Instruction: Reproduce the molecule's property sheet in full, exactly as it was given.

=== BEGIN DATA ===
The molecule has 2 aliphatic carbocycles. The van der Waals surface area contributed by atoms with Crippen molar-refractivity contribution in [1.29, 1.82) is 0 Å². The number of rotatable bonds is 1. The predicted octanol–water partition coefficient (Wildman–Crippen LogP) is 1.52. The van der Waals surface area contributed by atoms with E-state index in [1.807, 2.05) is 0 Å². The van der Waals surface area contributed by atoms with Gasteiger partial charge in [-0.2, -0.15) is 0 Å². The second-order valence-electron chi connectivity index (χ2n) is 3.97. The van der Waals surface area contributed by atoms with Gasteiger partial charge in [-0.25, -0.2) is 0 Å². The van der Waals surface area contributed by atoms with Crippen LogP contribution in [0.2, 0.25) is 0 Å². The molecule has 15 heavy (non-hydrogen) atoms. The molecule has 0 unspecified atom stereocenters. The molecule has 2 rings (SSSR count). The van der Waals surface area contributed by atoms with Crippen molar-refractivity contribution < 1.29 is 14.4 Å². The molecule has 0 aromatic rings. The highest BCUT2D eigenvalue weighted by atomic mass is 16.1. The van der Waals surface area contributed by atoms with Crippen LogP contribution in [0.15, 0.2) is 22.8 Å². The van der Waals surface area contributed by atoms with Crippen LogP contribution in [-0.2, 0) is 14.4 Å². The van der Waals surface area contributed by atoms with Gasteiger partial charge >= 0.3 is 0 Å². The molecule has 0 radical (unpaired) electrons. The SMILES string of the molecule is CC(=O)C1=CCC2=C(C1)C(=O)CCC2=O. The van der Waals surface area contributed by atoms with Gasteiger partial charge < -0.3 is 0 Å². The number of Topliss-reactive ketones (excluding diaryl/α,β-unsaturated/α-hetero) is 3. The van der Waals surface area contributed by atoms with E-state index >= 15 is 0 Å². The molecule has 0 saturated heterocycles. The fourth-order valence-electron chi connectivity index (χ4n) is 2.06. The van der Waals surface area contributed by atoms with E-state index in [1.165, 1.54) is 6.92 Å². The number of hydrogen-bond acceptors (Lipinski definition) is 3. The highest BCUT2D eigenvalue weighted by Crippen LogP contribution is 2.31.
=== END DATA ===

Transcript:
The molecule has 2 aliphatic carbocycles. The van der Waals surface area contributed by atoms with Crippen molar-refractivity contribution in [1.29, 1.82) is 0 Å². The number of rotatable bonds is 1. The predicted octanol–water partition coefficient (Wildman–Crippen LogP) is 1.52. The van der Waals surface area contributed by atoms with E-state index in [1.807, 2.05) is 0 Å². The van der Waals surface area contributed by atoms with Gasteiger partial charge in [-0.2, -0.15) is 0 Å². The second-order valence-electron chi connectivity index (χ2n) is 3.97. The van der Waals surface area contributed by atoms with Gasteiger partial charge in [-0.25, -0.2) is 0 Å². The van der Waals surface area contributed by atoms with Crippen LogP contribution in [0.2, 0.25) is 0 Å². The molecule has 15 heavy (non-hydrogen) atoms. The molecule has 0 unspecified atom stereocenters. The molecule has 2 rings (SSSR count). The van der Waals surface area contributed by atoms with Crippen molar-refractivity contribution < 1.29 is 14.4 Å². The molecule has 0 aromatic rings. The highest BCUT2D eigenvalue weighted by atomic mass is 16.1. The van der Waals surface area contributed by atoms with Crippen LogP contribution in [0.15, 0.2) is 22.8 Å². The van der Waals surface area contributed by atoms with Crippen LogP contribution in [-0.2, 0) is 14.4 Å². The van der Waals surface area contributed by atoms with Gasteiger partial charge >= 0.3 is 0 Å². The molecule has 0 radical (unpaired) electrons. The SMILES string of the molecule is CC(=O)C1=CCC2=C(C1)C(=O)CCC2=O. The van der Waals surface area contributed by atoms with Gasteiger partial charge < -0.3 is 0 Å². The number of Topliss-reactive ketones (excluding diaryl/α,β-unsaturated/α-hetero) is 3. The van der Waals surface area contributed by atoms with E-state index >= 15 is 0 Å². The molecule has 0 saturated heterocycles. The fourth-order valence-electron chi connectivity index (χ4n) is 2.06. The van der Waals surface area contributed by atoms with E-state index in [1.165, 1.54) is 6.92 Å². The number of hydrogen-bond acceptors (Lipinski definition) is 3. The highest BCUT2D eigenvalue weighted by Crippen LogP contribution is 2.31.